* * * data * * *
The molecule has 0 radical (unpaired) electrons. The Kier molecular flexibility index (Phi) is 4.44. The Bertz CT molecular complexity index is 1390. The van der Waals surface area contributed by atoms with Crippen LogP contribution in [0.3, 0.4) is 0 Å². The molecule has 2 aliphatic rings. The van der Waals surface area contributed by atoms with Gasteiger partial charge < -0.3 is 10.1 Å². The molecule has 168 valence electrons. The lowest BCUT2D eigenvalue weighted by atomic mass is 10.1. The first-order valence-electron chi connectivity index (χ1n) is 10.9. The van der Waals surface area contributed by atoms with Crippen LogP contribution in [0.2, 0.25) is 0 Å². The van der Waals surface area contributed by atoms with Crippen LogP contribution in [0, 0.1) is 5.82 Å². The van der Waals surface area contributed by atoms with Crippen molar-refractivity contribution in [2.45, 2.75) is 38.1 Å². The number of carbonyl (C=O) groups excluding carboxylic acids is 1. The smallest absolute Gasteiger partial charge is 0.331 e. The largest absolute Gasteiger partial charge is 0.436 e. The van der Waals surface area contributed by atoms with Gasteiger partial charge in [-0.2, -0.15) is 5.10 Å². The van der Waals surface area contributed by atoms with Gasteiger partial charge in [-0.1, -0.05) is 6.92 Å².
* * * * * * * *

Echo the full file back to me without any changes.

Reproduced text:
The molecule has 0 radical (unpaired) electrons. The Kier molecular flexibility index (Phi) is 4.44. The Bertz CT molecular complexity index is 1390. The van der Waals surface area contributed by atoms with Crippen LogP contribution in [0.3, 0.4) is 0 Å². The molecule has 2 aliphatic rings. The van der Waals surface area contributed by atoms with Gasteiger partial charge < -0.3 is 10.1 Å². The molecule has 168 valence electrons. The lowest BCUT2D eigenvalue weighted by atomic mass is 10.1. The first-order valence-electron chi connectivity index (χ1n) is 10.9. The van der Waals surface area contributed by atoms with Crippen LogP contribution in [0.2, 0.25) is 0 Å². The van der Waals surface area contributed by atoms with Crippen LogP contribution in [0, 0.1) is 5.82 Å². The van der Waals surface area contributed by atoms with Crippen molar-refractivity contribution in [2.45, 2.75) is 38.1 Å². The number of carbonyl (C=O) groups excluding carboxylic acids is 1. The smallest absolute Gasteiger partial charge is 0.331 e. The largest absolute Gasteiger partial charge is 0.436 e. The van der Waals surface area contributed by atoms with Gasteiger partial charge in [-0.2, -0.15) is 5.10 Å². The van der Waals surface area contributed by atoms with Gasteiger partial charge in [-0.1, -0.05) is 6.92 Å².